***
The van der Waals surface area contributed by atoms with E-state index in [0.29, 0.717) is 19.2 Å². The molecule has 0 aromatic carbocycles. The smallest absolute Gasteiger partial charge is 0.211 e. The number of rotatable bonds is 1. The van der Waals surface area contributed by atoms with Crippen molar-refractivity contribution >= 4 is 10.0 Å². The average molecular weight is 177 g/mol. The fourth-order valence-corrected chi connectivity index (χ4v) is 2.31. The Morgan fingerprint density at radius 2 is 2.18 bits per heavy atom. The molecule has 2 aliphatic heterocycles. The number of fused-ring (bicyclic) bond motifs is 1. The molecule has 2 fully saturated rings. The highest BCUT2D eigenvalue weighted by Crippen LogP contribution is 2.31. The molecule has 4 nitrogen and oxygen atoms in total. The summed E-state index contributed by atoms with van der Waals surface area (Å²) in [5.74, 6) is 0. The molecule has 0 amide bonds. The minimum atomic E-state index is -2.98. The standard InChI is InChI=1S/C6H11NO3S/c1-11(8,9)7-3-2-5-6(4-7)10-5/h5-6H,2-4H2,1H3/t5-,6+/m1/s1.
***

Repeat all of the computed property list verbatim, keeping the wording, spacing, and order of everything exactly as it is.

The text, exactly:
The van der Waals surface area contributed by atoms with E-state index in [0.29, 0.717) is 19.2 Å². The molecule has 0 aromatic carbocycles. The smallest absolute Gasteiger partial charge is 0.211 e. The number of rotatable bonds is 1. The van der Waals surface area contributed by atoms with Crippen molar-refractivity contribution >= 4 is 10.0 Å². The average molecular weight is 177 g/mol. The fourth-order valence-corrected chi connectivity index (χ4v) is 2.31. The Morgan fingerprint density at radius 2 is 2.18 bits per heavy atom. The molecule has 2 aliphatic heterocycles. The number of fused-ring (bicyclic) bond motifs is 1. The molecule has 2 fully saturated rings. The highest BCUT2D eigenvalue weighted by Crippen LogP contribution is 2.31. The molecule has 4 nitrogen and oxygen atoms in total. The summed E-state index contributed by atoms with van der Waals surface area (Å²) in [5.74, 6) is 0. The molecule has 0 amide bonds. The minimum atomic E-state index is -2.98. The standard InChI is InChI=1S/C6H11NO3S/c1-11(8,9)7-3-2-5-6(4-7)10-5/h5-6H,2-4H2,1H3/t5-,6+/m1/s1.